Below is my view this morning. As you can tell, I’m a little late with your newsletter this month. I’d like to blame it on the weather but that isn’t true. I’ve just been scatter-brained and doing other things. We have about four inches of that white stuff that fell overnight. Traffic was a little slow this morning but most of us made it.
What does the snow do to your pond? Really, not much. The fish are already pretty much dormant and down at or near the bottom, your plants have all died, at least the ones that are going to, your bacteria colony is asleep if your wa-ter temps are below 45 degrees (which they probably are. I’d go out and check the thermometer but it’s too cold) and your waterfalls may be close to freezing. None of the ponds in in our yard are fro-zen over and all pond waterfalls are still running, I did check those. The biggest concern we have is a waterfall freezing over and creating an ice dam that allows water to run off the side instead of under the ice to the pond.
Ah yes you say, but what about the dreaded algae? I’ve had a few calls from people complaining about their string algae growing so much. My recommendation is to leave it alone. I believe it is a sign of a buildup of nutrient in the water caused by increased fish activity due to the warm days we’ve been having and is necessary to keep the water quality from going toxic. It will go away as the temps drop or early in the Spring.
We will be closed February 20th and the morning of the 21st for training. It is time for the annual Water Garden Expo for professional water shapers presented by Pondliner.com. Three days of training, a trade show, a lot of networking and a look at the winners of the Pond Trade magazine 2019 Artisans of the Year. We’ll have more than 200 people from all over the U.S. gather here for some training Wednesday the 19th then move to the Heart of Oklahoma Exposition Center for Thursday and Friday. I wish you all could come but it is only for trade professionals.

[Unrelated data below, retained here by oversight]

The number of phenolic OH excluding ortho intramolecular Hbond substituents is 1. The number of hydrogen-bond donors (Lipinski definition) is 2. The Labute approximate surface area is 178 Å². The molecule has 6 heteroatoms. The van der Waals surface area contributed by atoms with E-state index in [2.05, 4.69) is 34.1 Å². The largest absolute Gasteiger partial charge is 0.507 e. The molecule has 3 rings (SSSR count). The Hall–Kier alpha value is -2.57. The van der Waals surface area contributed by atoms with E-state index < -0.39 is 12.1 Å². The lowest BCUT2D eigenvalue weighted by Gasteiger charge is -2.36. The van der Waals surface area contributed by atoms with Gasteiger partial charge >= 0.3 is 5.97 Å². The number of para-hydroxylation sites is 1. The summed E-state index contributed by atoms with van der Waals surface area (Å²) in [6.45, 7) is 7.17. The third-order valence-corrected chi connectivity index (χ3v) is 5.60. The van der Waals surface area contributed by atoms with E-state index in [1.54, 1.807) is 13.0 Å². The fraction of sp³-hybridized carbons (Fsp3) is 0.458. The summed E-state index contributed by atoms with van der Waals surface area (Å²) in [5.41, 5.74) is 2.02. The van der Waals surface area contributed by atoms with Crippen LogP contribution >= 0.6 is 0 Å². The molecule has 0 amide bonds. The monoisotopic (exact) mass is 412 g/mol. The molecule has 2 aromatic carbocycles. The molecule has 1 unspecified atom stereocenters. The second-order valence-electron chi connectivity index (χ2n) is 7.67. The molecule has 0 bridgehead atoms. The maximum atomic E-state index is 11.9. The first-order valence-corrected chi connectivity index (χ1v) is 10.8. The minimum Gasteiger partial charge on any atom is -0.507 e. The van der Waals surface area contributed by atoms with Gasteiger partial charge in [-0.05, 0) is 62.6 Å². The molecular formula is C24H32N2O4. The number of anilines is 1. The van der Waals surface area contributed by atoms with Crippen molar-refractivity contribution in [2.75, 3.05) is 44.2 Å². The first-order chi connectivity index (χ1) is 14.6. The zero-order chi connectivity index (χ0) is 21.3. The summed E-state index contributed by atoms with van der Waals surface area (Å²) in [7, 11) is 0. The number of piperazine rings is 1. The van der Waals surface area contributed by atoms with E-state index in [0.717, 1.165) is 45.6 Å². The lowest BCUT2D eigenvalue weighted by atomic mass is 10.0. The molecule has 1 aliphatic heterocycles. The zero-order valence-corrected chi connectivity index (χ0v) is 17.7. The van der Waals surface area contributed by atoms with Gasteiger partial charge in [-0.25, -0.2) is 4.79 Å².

Always be humble and kind
If you didn’t trim your perennial plants before Winter, you’ll want to do that as soon as the weath-er warms up enough for you to work outside. Try to get as much of the organic material out of your pond as soon as you can to keep it from decomposing any more than it already has. Any dead leaves that made it in through or before you net was in place need to be retrieved by hand or vacuum. The quicker you do this the bet-ter off your pond will be once the biofilter gets back in action. As a side note, if you have any of the large grasses like Miscanthus or fountain grass in your yard, they need to be cut back as soon as possible too.
Classes SPRING/SUMMER 2020 SCHEDULECheck the schedule for start times. All classes are free and open to the public. No advance registration required. More classes added each month. One Pond Dollar awarded for each class. Attendees receive a 10% discount on all purchases that day. We train rain or shine in the only indoor pond training facility in the U.S.
Military (Active or Retired) and Water Garden Club members
receive a 10% discount
(If you remember to tell us up front! Not after you’ve already paid.)
Valid for Pond Pro Shop purchases only